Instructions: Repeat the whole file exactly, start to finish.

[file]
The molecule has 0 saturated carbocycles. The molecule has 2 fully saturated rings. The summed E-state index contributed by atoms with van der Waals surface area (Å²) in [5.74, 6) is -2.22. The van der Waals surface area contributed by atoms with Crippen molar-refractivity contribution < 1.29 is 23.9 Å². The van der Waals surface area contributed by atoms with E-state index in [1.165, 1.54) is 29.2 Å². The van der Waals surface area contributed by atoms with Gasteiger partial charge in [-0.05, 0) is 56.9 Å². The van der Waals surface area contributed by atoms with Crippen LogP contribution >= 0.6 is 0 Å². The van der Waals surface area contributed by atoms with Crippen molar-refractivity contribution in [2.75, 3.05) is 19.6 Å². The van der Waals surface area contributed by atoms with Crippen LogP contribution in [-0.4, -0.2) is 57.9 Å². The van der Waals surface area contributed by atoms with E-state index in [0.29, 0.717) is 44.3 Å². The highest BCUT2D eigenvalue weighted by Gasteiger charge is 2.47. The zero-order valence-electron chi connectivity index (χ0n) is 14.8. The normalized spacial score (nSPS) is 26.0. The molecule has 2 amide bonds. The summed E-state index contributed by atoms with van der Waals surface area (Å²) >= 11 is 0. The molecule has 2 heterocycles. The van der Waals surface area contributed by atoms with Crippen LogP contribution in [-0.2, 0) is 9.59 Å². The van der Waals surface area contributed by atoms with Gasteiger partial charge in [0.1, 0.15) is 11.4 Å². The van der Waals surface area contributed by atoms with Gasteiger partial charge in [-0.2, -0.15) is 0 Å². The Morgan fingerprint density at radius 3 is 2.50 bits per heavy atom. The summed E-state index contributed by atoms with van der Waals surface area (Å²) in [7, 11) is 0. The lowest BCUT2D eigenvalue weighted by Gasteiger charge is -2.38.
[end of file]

The molecule has 0 saturated carbocycles. The molecule has 2 fully saturated rings. The summed E-state index contributed by atoms with van der Waals surface area (Å²) in [5.74, 6) is -2.22. The van der Waals surface area contributed by atoms with Crippen molar-refractivity contribution < 1.29 is 23.9 Å². The van der Waals surface area contributed by atoms with E-state index in [1.165, 1.54) is 29.2 Å². The van der Waals surface area contributed by atoms with Gasteiger partial charge in [-0.05, 0) is 56.9 Å². The van der Waals surface area contributed by atoms with Crippen LogP contribution >= 0.6 is 0 Å². The van der Waals surface area contributed by atoms with Crippen molar-refractivity contribution in [2.75, 3.05) is 19.6 Å². The van der Waals surface area contributed by atoms with Crippen LogP contribution in [-0.4, -0.2) is 57.9 Å². The van der Waals surface area contributed by atoms with E-state index in [0.29, 0.717) is 44.3 Å². The highest BCUT2D eigenvalue weighted by Gasteiger charge is 2.47. The zero-order valence-electron chi connectivity index (χ0n) is 14.8. The normalized spacial score (nSPS) is 26.0. The molecule has 2 amide bonds. The summed E-state index contributed by atoms with van der Waals surface area (Å²) >= 11 is 0. The molecule has 2 heterocycles. The van der Waals surface area contributed by atoms with Crippen LogP contribution in [-0.2, 0) is 9.59 Å². The van der Waals surface area contributed by atoms with Gasteiger partial charge in [0.1, 0.15) is 11.4 Å². The van der Waals surface area contributed by atoms with Gasteiger partial charge in [-0.2, -0.15) is 0 Å². The Morgan fingerprint density at radius 3 is 2.50 bits per heavy atom. The summed E-state index contributed by atoms with van der Waals surface area (Å²) in [7, 11) is 0. The lowest BCUT2D eigenvalue weighted by Gasteiger charge is -2.38.